An idea that has united AmericaJan 13, 2014 By Mark Shields
Even though cellphone calls on airline flights are legal, nobody wants them.
We finally have good news from and for our broken, polarized and dysfunctional capital city.
One modest proposal from a small independent federal agency -- with about half as many employees as the White House -- has miraculously brought together in common-cause beef-eaters and vegans, Fox News conservatives and MSNBC liberals, and even dog people and cat people.
By a 3-2 vote, this independent agency, the Federal Communications Commission, which is responsible for regulating communications by radio, television, wire, satellite and cable, moved to begin the process of lifting the ban on making phone calls from airplanes.
The prohibition was first imposed some 22 years ago, when cellphones were as big as men's size 10 shoes, because of a fear that calls from planes would disrupt cellular networks on the ground, possibly even interfering with the aircraft's safe operation. But technological improvements have eliminated any mechanical need for keeping the ban.
In a rare example of popular spontaneous combustion, a genuine grassroots movement emerged in fierce opposition to the possibility of passengers on U.S. commercial airlines being subjected to even half a cellphone conversation.
After a generation of being victimized by airline cost-cutting measures, from shrinking seat sizes and legroom to each ticket holder's overhead luggage space being confined to the dimensions of a Volkswagen Beetle's glove compartment, passengers were already sullen.
The prospect of having to listen to some loudmouth's bragging -- six inches from their ears -- about closing the biggest deal in New Jersey transformed them into rebels.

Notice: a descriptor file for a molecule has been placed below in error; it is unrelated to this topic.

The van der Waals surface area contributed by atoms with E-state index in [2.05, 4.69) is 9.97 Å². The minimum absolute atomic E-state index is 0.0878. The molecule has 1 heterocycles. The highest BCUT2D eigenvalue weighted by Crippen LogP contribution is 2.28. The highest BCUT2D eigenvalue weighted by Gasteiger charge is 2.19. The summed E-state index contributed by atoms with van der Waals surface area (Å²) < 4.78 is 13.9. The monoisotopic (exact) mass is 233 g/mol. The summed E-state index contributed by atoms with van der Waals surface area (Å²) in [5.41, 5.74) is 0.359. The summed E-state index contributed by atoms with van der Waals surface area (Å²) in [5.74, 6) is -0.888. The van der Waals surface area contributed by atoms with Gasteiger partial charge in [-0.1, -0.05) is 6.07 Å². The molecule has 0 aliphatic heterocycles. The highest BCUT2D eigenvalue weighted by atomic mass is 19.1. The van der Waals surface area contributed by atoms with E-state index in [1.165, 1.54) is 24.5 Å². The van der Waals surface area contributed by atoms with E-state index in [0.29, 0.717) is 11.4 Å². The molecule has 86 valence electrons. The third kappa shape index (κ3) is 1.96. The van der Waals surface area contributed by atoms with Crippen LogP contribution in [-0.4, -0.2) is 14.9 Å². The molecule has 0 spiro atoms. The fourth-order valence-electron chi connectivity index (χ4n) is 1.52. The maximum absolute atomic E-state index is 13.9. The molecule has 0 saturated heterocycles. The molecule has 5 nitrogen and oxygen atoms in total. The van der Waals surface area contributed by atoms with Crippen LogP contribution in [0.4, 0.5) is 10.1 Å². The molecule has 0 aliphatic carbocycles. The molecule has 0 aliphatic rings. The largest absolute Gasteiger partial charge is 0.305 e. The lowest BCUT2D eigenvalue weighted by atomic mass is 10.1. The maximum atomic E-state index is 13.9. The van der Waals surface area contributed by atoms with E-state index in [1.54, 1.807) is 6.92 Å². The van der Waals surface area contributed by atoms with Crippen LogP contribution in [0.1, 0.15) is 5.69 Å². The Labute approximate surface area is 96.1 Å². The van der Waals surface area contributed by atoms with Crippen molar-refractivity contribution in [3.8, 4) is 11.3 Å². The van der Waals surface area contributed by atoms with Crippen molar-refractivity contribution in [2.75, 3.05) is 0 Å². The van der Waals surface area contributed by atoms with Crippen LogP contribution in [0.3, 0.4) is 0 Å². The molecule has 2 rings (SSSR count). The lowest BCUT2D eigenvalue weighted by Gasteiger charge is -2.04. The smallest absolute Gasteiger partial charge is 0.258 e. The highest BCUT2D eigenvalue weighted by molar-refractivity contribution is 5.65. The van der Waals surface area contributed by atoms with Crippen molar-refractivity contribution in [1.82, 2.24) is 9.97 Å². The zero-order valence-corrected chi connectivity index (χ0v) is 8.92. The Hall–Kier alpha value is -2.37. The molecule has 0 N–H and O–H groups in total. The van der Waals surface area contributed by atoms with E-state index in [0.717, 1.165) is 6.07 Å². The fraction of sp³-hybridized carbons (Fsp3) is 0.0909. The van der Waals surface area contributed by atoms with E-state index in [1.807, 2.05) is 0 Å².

Senator Lamar Alexander, R-Tenn., after introducing with his colleague Sen. Dianne Feinstein, D-Calif., the Commercial Flight Courtesy Act, which would permit silent texting and e-mail but prohibit any phone calls, spoke for legions: "When you stop and think about what we hear now in airport lobbies -- babbling about last night's love life, next week's schedule, arguments with spouses -- it's not hard to see why the FCC shouldn't allow cellphone conversations on planes."
House Communications and Technology Subcommittee Chair Rep. Greg Walden, R-Ore., observed that "allowing cellphones on planes sounds like the premise of a new reality show: cage-fighting at 30,000 feet."
An unlikely ally, Veda Shook, president of the labor union Association of Flight Attendants, backs the congressman's position, arguing: "We're trained to de-escalate. Why would you put something in the environment that can escalate? On an airplane, there's no such thing as a quiet car."
In fairness to the FCC, Chairman Tom Wheeler (whom I have known and liked for 40 years) testified, "I do not want the person in the seat next to me yapping at 35,000 feet more than anyone else."
But he argued the ban is out-of-date and no longer a factor. Still, he applauded the announcement by Transportation Secretary Anthony Foxx that he would look into using his statutory authority to ban in-flight calls.
If the FCC united multitudes in opposition to its green light to lift, from a safety perspective, the prohibition of in-flight phone calls, the commission recovered nicely by unanimously pushing the repeal of professional football's blackout rule, which for 40 years has prevented hometown fans from seeing their team's games on TV unless every seat in the stadium is sold. The repeal would put an end to team owners using this form of blackmail to sell seats.
So let us give the FCC the credit it has earned by acting boldly to unite -- even if it is in opposition -- our badly disunited country.
Editor's note: Syndicated columnist Mark Shields is a former Marine who appears regularly on "Newshour" on PBS.